<meta property="og:image" content="{{ photo.url|imagesize({ width:300, height:300, crop:true }) }}">
{% endif %}

og:site_name

The og:site_name tag is used to tell Facebook what the name of the site is that the url is shared from.

<meta property="og:site_name" content="{{ hifi.settings.title }}">

og:description

og:description example

For the code, we will first check to see if a meta description has been set for the page. If there isn't, we will move on a check to see if there is an excerpt set. Lastly, since something is better than nothing, the code will truncate the content to 160 characters and add an ellipsis at the end. The amount of characters displayed varies depending on where the page preview is on Facebook, so it's best to keep it shorter and have more important information near the beginning. Facebook suggests keeping the description to one or two sentences.

{% if this.meta.description %}
     <meta property="og:description" content="{{ this.meta.description }}">
{% elseif this.excerpt %}
    <meta property="og:description" content="{{ this.excerpt|striptags }}">
{% else %}
    <meta property="og:description" content="{{ this.content|striptags|truncate(160,'...') }}">
{% endif %}

fb:admin and fb:app_id

Finally, we have fb:admin and fb:app_id. While these tags technically aren't part of the Open Graph Protocol, they are important and necessary to tell Facebook who the admins are for the site. Admin privileges allow access to the Insights for the site in addition to other on-site actions, like moderating a Facebook Comment Box plugin.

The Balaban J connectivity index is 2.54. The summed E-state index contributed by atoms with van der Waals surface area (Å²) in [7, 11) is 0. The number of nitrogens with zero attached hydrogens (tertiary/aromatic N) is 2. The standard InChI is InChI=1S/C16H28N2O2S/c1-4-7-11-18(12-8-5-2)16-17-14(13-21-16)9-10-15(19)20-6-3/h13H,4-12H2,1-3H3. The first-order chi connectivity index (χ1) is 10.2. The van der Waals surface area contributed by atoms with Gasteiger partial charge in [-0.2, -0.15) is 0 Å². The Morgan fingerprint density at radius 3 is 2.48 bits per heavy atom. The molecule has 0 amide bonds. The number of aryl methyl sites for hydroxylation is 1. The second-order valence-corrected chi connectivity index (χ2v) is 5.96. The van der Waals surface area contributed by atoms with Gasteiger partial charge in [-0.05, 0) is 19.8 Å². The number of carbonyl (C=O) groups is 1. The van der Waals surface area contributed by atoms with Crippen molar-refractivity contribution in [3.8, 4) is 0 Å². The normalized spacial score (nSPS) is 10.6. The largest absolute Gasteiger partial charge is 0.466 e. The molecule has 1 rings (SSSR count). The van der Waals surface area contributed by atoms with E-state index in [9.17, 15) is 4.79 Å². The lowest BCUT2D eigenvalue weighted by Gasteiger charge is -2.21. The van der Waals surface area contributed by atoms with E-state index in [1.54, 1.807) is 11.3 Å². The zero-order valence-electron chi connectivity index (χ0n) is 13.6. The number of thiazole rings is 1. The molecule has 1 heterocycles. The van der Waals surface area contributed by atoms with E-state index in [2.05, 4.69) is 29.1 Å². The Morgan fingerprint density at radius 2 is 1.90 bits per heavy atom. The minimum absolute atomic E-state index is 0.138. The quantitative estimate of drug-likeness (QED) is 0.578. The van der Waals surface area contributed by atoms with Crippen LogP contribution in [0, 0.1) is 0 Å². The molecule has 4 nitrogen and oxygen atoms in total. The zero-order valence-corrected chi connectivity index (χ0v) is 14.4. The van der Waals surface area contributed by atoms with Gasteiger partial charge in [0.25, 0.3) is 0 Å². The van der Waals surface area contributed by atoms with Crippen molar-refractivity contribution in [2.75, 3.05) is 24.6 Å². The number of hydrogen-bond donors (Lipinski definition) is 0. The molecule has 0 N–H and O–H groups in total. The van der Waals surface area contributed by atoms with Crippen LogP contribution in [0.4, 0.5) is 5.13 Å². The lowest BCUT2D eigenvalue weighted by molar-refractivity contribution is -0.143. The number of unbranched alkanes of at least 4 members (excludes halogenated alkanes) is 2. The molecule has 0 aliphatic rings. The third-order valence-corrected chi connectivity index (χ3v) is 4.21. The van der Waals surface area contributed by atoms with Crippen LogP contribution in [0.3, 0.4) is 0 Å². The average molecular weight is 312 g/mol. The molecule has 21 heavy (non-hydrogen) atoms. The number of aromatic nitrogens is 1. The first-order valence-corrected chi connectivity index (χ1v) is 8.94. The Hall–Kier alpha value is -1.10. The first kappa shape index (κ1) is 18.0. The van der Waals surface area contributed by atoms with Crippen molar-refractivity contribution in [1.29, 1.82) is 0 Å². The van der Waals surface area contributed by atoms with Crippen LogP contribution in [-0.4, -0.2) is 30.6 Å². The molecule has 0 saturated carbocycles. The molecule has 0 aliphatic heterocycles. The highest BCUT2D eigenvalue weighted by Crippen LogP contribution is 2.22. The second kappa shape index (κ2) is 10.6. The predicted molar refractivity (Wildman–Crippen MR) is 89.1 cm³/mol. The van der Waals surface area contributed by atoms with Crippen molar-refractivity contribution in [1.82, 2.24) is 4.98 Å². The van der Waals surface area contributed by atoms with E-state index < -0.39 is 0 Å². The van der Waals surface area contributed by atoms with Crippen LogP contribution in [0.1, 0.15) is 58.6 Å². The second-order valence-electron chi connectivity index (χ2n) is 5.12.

Assigning admin privileges can be done two ways:

  1. Assigned directly by adding the user's Facebook id number in the fb:admin tag (multiple ids should be comma-separated)
  2. Creating a new Facebook app and adding the user as an admin to the app.

Which approach you will want to take is up to you, but on a smaller site you will find that setting up a separate app for the site is overkill and simply adding fb:admin is adequate. Alternatively, one thing to keep in mind is that the user ids will be visible in the page source, so instead assign admin access through an app if privacy of admins is important.

<meta property="fb:admins" content="">
<meta property="fb:app_id" content="">

Optional tags

In addition to the tags above, there are a wide range of additional optional open graph tags that can be used if they fit the content of your site. To learn more about these, visit Facebook's page on Open Graph.

Full Code

<!-- facebook og tags -->